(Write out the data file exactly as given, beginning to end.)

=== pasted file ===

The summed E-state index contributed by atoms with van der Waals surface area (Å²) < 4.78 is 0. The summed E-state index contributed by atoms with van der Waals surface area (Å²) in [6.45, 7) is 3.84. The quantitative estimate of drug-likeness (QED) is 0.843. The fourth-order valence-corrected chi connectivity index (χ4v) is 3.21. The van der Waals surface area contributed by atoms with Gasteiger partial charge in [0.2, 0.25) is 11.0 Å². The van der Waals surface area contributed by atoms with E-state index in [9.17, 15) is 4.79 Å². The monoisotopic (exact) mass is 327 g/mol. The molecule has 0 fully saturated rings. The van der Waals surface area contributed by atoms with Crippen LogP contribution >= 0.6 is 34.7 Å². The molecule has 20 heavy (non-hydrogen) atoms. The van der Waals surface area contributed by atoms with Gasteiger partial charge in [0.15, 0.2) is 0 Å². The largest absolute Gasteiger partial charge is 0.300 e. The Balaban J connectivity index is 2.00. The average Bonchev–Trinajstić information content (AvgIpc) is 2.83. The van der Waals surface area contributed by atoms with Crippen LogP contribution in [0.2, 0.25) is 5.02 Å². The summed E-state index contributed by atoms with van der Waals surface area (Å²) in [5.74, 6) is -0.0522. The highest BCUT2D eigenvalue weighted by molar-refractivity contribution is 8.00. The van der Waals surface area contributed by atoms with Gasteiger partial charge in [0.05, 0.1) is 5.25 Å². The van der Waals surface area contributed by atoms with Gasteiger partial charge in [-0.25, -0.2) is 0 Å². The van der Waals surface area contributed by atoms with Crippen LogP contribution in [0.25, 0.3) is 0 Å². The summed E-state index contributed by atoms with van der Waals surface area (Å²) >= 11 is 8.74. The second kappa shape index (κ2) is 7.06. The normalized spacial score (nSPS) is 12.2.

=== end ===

The summed E-state index contributed by atoms with van der Waals surface area (Å²) < 4.78 is 0. The summed E-state index contributed by atoms with van der Waals surface area (Å²) in [6.45, 7) is 3.84. The quantitative estimate of drug-likeness (QED) is 0.843. The fourth-order valence-corrected chi connectivity index (χ4v) is 3.21. The van der Waals surface area contributed by atoms with Gasteiger partial charge in [0.2, 0.25) is 11.0 Å². The van der Waals surface area contributed by atoms with E-state index in [9.17, 15) is 4.79 Å². The monoisotopic (exact) mass is 327 g/mol. The molecule has 0 fully saturated rings. The van der Waals surface area contributed by atoms with Crippen LogP contribution >= 0.6 is 34.7 Å². The molecule has 20 heavy (non-hydrogen) atoms. The van der Waals surface area contributed by atoms with Gasteiger partial charge in [0.15, 0.2) is 0 Å². The largest absolute Gasteiger partial charge is 0.300 e. The Balaban J connectivity index is 2.00. The average Bonchev–Trinajstić information content (AvgIpc) is 2.83. The van der Waals surface area contributed by atoms with Crippen LogP contribution in [0.2, 0.25) is 5.02 Å². The summed E-state index contributed by atoms with van der Waals surface area (Å²) in [5.74, 6) is -0.0522. The highest BCUT2D eigenvalue weighted by molar-refractivity contribution is 8.00. The van der Waals surface area contributed by atoms with Gasteiger partial charge in [0.05, 0.1) is 5.25 Å². The van der Waals surface area contributed by atoms with Gasteiger partial charge in [-0.25, -0.2) is 0 Å². The van der Waals surface area contributed by atoms with Crippen LogP contribution in [0.25, 0.3) is 0 Å². The summed E-state index contributed by atoms with van der Waals surface area (Å²) >= 11 is 8.74. The second kappa shape index (κ2) is 7.06. The normalized spacial score (nSPS) is 12.2.